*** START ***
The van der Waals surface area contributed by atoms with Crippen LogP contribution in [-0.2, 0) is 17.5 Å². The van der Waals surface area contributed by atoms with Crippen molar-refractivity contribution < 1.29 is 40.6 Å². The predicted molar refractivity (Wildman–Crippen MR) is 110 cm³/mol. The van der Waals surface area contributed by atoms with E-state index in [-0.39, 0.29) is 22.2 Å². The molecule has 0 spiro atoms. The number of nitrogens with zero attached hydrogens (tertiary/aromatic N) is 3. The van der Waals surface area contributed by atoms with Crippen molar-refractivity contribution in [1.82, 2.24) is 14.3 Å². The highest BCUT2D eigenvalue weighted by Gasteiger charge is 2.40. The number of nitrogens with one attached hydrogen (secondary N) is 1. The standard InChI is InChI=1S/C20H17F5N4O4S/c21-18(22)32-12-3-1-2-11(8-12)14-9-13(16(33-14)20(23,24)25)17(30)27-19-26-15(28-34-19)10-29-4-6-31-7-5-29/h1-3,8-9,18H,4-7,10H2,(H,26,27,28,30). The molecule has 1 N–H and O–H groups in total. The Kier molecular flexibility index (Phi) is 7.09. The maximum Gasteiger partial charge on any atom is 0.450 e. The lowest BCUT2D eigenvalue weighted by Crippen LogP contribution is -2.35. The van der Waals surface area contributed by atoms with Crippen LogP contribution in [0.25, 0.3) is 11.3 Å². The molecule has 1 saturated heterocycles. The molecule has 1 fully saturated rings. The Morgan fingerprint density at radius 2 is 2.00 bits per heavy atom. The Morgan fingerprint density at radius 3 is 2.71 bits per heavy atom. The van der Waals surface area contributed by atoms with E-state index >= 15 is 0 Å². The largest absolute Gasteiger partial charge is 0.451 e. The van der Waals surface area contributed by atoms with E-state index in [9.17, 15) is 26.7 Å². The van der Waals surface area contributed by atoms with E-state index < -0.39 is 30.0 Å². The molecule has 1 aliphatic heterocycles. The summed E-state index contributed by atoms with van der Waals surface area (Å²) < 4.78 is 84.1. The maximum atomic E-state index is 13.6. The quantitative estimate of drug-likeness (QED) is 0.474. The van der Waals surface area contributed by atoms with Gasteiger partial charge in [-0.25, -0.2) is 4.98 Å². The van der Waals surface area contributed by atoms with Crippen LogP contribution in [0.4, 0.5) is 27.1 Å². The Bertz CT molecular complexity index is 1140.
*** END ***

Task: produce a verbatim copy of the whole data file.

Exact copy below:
The van der Waals surface area contributed by atoms with Crippen LogP contribution in [-0.2, 0) is 17.5 Å². The van der Waals surface area contributed by atoms with Crippen molar-refractivity contribution < 1.29 is 40.6 Å². The predicted molar refractivity (Wildman–Crippen MR) is 110 cm³/mol. The van der Waals surface area contributed by atoms with E-state index in [-0.39, 0.29) is 22.2 Å². The molecule has 0 spiro atoms. The number of nitrogens with zero attached hydrogens (tertiary/aromatic N) is 3. The van der Waals surface area contributed by atoms with Crippen molar-refractivity contribution in [1.82, 2.24) is 14.3 Å². The highest BCUT2D eigenvalue weighted by Gasteiger charge is 2.40. The number of nitrogens with one attached hydrogen (secondary N) is 1. The standard InChI is InChI=1S/C20H17F5N4O4S/c21-18(22)32-12-3-1-2-11(8-12)14-9-13(16(33-14)20(23,24)25)17(30)27-19-26-15(28-34-19)10-29-4-6-31-7-5-29/h1-3,8-9,18H,4-7,10H2,(H,26,27,28,30). The molecule has 1 N–H and O–H groups in total. The Kier molecular flexibility index (Phi) is 7.09. The maximum Gasteiger partial charge on any atom is 0.450 e. The lowest BCUT2D eigenvalue weighted by Crippen LogP contribution is -2.35. The van der Waals surface area contributed by atoms with Crippen LogP contribution in [0.25, 0.3) is 11.3 Å². The molecule has 1 saturated heterocycles. The molecule has 1 fully saturated rings. The Morgan fingerprint density at radius 2 is 2.00 bits per heavy atom. The Morgan fingerprint density at radius 3 is 2.71 bits per heavy atom. The van der Waals surface area contributed by atoms with E-state index >= 15 is 0 Å². The largest absolute Gasteiger partial charge is 0.451 e. The van der Waals surface area contributed by atoms with E-state index in [9.17, 15) is 26.7 Å². The van der Waals surface area contributed by atoms with E-state index < -0.39 is 30.0 Å². The molecule has 1 aliphatic heterocycles. The summed E-state index contributed by atoms with van der Waals surface area (Å²) < 4.78 is 84.1. The maximum atomic E-state index is 13.6. The quantitative estimate of drug-likeness (QED) is 0.474. The van der Waals surface area contributed by atoms with Gasteiger partial charge in [-0.25, -0.2) is 4.98 Å². The van der Waals surface area contributed by atoms with Crippen LogP contribution in [0.4, 0.5) is 27.1 Å². The Bertz CT molecular complexity index is 1140.